“And I certainly sought to seduce him (Yūsuf), but he firmly refused; and if he will not do what I order him, he will surely be imprisoned and will be of those debased!”
In the public domain her husband was ʿAzīz, but the secrets of his family life illustrated a different picture: one of scandal and shame. In fact, the same can be said about his wife, Yūsuf’s seducer. She was a wealthy and noble celebrity in the public eye, hosting buffets within her palace. At home, however, her story was that of a crushed woman. Despite her status, freedom, and beauty, her slave was rejecting her seductive attempts again and again. Indeed, the greatest agonies of a sinner are expressed in private.
Furthermore, even if the adamant sinner does indeed lead a life of seeming comfort and worldly honour, what guarantees does he have that his end will be upon such a state? After all, “Actions are by their endings.” When the last Muslim king of al-Andalus – Abū ʿAbd Allāh al-Ṣaghīr – handed over the country to King Ferdinand and Queen Isabella following their successful campaign against the Muslims, he wept heavily. His mother, ʿĀ’ishah, said to him:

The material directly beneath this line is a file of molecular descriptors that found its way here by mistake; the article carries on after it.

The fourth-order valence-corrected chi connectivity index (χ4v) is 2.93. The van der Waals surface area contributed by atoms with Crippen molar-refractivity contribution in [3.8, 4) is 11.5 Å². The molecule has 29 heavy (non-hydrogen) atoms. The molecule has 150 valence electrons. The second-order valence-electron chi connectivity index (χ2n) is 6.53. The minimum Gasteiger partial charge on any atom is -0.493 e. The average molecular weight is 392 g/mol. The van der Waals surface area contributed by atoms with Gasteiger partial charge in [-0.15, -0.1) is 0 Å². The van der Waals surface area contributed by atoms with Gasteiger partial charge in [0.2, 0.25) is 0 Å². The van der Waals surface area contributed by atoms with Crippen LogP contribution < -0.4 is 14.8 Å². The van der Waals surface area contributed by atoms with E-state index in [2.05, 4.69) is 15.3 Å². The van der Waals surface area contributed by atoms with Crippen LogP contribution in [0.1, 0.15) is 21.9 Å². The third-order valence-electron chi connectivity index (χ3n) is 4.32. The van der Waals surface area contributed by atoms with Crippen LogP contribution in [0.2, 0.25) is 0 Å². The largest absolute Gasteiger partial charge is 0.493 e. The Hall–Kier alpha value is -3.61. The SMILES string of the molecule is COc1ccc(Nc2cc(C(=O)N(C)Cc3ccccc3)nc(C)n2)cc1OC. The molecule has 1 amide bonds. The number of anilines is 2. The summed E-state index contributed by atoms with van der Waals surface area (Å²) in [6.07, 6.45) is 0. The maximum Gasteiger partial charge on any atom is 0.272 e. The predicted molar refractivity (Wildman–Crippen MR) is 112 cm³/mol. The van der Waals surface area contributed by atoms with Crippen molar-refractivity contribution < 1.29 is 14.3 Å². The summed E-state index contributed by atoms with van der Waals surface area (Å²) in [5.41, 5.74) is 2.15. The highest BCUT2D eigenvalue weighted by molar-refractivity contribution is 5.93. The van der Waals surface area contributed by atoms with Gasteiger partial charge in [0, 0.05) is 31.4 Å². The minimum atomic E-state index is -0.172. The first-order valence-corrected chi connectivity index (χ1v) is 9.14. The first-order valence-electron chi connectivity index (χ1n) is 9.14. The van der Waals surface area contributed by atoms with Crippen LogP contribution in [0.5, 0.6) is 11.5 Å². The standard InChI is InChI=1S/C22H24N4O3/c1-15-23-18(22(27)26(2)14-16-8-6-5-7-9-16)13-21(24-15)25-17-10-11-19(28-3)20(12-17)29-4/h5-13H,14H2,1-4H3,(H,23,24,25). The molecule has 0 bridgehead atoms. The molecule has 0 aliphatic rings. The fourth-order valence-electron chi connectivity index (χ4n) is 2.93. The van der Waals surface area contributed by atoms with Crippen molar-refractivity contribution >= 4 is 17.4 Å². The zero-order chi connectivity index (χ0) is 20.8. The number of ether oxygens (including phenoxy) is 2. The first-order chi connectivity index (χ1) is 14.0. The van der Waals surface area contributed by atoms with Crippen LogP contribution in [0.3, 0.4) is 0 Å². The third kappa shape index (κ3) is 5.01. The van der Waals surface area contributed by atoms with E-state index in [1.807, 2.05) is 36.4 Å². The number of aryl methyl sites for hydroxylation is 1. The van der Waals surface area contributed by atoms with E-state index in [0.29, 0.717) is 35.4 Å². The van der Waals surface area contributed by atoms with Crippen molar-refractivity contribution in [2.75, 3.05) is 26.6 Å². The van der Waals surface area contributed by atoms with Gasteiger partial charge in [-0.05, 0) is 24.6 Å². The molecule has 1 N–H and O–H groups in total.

أجل فلتبك كالنساء ملكاً لم تستطع أن تدافع عنه كالرجال
“Yes, cry like women. This is a kingdom that you were unable to defend like a man.”
Indeed, the promise of Allāh is true; ʿizzah belongs to those obedient to Allāh who patiently restrain themselves from sin, whilst shame belongs to those who live otherwise. This is regardless of their decorated fronts, as the Prophet ﷺ would supplicate:
إنه لا يذل من واليت , ولا يعز من عاديت
“You do not humiliate your allies, and you do not give dignity to your enemies.”
In our heritage, the notion of ʿizzah was precious, ever present in the decisions of our heroes, and understood as inherent to the character of a true believer.
Consider Abū Bakr’s position regarding those who refused to pay the zakah following the death of the Prophet ﷺ. At first, even ʿUmar was unsure of this decision. But since he had the closest connection to al-ʿAzīz from amongst all the Companions, Abū Bakr’s position was unwavering, and he proclaimed: